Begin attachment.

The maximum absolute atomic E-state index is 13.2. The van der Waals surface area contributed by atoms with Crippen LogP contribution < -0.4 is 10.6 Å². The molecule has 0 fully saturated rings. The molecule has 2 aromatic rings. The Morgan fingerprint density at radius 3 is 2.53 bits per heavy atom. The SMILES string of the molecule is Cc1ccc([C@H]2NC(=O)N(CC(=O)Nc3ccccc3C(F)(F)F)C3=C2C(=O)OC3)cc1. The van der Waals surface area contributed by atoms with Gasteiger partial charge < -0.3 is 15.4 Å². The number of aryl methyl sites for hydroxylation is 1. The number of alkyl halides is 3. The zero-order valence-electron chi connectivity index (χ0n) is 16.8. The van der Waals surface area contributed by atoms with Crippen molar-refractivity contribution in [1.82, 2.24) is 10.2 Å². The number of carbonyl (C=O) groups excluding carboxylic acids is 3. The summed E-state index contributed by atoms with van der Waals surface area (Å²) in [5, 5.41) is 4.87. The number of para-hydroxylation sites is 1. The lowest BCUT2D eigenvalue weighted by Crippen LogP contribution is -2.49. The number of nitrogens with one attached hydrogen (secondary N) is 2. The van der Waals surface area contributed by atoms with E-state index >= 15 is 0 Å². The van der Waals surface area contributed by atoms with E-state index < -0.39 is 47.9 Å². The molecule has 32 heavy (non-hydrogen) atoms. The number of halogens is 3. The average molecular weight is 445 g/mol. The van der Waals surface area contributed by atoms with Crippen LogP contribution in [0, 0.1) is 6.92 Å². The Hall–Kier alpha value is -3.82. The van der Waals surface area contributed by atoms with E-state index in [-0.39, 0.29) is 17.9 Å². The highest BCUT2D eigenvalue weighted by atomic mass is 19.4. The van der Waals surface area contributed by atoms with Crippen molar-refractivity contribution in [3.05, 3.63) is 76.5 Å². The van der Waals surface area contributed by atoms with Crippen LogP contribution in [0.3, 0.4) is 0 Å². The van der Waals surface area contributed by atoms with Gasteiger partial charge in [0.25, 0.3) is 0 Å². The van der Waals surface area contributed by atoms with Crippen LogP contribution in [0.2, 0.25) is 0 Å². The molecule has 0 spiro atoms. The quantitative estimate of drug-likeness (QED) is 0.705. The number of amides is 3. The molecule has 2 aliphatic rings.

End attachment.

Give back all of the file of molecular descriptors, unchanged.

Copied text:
The maximum absolute atomic E-state index is 13.2. The van der Waals surface area contributed by atoms with Crippen LogP contribution < -0.4 is 10.6 Å². The molecule has 0 fully saturated rings. The molecule has 2 aromatic rings. The Morgan fingerprint density at radius 3 is 2.53 bits per heavy atom. The SMILES string of the molecule is Cc1ccc([C@H]2NC(=O)N(CC(=O)Nc3ccccc3C(F)(F)F)C3=C2C(=O)OC3)cc1. The van der Waals surface area contributed by atoms with Gasteiger partial charge < -0.3 is 15.4 Å². The number of aryl methyl sites for hydroxylation is 1. The number of alkyl halides is 3. The zero-order valence-electron chi connectivity index (χ0n) is 16.8. The van der Waals surface area contributed by atoms with Crippen molar-refractivity contribution in [1.82, 2.24) is 10.2 Å². The number of carbonyl (C=O) groups excluding carboxylic acids is 3. The summed E-state index contributed by atoms with van der Waals surface area (Å²) in [5, 5.41) is 4.87. The number of para-hydroxylation sites is 1. The lowest BCUT2D eigenvalue weighted by Crippen LogP contribution is -2.49. The number of nitrogens with one attached hydrogen (secondary N) is 2. The van der Waals surface area contributed by atoms with E-state index >= 15 is 0 Å². The van der Waals surface area contributed by atoms with E-state index < -0.39 is 47.9 Å². The molecule has 32 heavy (non-hydrogen) atoms. The number of halogens is 3. The average molecular weight is 445 g/mol. The van der Waals surface area contributed by atoms with Crippen LogP contribution in [0, 0.1) is 6.92 Å². The Hall–Kier alpha value is -3.82. The van der Waals surface area contributed by atoms with E-state index in [-0.39, 0.29) is 17.9 Å². The highest BCUT2D eigenvalue weighted by atomic mass is 19.4. The van der Waals surface area contributed by atoms with Crippen molar-refractivity contribution in [3.05, 3.63) is 76.5 Å². The van der Waals surface area contributed by atoms with Crippen LogP contribution in [0.3, 0.4) is 0 Å². The van der Waals surface area contributed by atoms with Gasteiger partial charge in [0.25, 0.3) is 0 Å². The van der Waals surface area contributed by atoms with Crippen LogP contribution in [0.2, 0.25) is 0 Å². The molecule has 0 spiro atoms. The quantitative estimate of drug-likeness (QED) is 0.705. The number of amides is 3. The molecule has 2 aliphatic rings.